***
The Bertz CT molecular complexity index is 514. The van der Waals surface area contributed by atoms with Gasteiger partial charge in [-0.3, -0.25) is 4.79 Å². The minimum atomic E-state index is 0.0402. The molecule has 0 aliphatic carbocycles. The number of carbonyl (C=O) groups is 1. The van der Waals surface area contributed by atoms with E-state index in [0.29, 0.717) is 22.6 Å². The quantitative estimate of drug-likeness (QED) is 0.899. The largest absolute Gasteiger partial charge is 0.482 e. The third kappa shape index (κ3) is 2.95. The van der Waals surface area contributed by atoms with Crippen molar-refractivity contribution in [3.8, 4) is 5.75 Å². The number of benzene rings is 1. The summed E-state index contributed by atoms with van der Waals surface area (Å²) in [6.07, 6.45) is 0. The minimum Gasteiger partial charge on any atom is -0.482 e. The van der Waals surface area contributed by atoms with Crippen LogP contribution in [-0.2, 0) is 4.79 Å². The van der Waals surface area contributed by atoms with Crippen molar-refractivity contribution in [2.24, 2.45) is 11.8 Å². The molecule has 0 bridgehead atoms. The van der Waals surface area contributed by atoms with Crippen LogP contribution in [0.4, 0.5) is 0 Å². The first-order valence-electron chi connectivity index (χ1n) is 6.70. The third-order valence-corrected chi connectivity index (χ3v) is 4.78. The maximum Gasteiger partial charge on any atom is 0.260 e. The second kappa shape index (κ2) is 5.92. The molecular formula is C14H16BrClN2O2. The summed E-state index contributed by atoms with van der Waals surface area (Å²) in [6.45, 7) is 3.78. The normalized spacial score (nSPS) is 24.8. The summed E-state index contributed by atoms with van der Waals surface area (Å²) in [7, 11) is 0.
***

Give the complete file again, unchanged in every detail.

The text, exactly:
The Bertz CT molecular complexity index is 514. The van der Waals surface area contributed by atoms with Gasteiger partial charge in [-0.3, -0.25) is 4.79 Å². The minimum atomic E-state index is 0.0402. The molecule has 0 aliphatic carbocycles. The number of carbonyl (C=O) groups is 1. The van der Waals surface area contributed by atoms with E-state index in [0.29, 0.717) is 22.6 Å². The quantitative estimate of drug-likeness (QED) is 0.899. The largest absolute Gasteiger partial charge is 0.482 e. The third kappa shape index (κ3) is 2.95. The van der Waals surface area contributed by atoms with Crippen molar-refractivity contribution in [3.8, 4) is 5.75 Å². The number of benzene rings is 1. The summed E-state index contributed by atoms with van der Waals surface area (Å²) in [6.07, 6.45) is 0. The minimum Gasteiger partial charge on any atom is -0.482 e. The van der Waals surface area contributed by atoms with Crippen LogP contribution in [-0.2, 0) is 4.79 Å². The van der Waals surface area contributed by atoms with Crippen molar-refractivity contribution in [2.24, 2.45) is 11.8 Å². The molecule has 0 bridgehead atoms. The van der Waals surface area contributed by atoms with Crippen LogP contribution in [0.4, 0.5) is 0 Å². The first-order valence-electron chi connectivity index (χ1n) is 6.70. The third-order valence-corrected chi connectivity index (χ3v) is 4.78. The maximum Gasteiger partial charge on any atom is 0.260 e. The second kappa shape index (κ2) is 5.92. The molecular formula is C14H16BrClN2O2. The summed E-state index contributed by atoms with van der Waals surface area (Å²) in [6.45, 7) is 3.78. The normalized spacial score (nSPS) is 24.8. The summed E-state index contributed by atoms with van der Waals surface area (Å²) in [7, 11) is 0.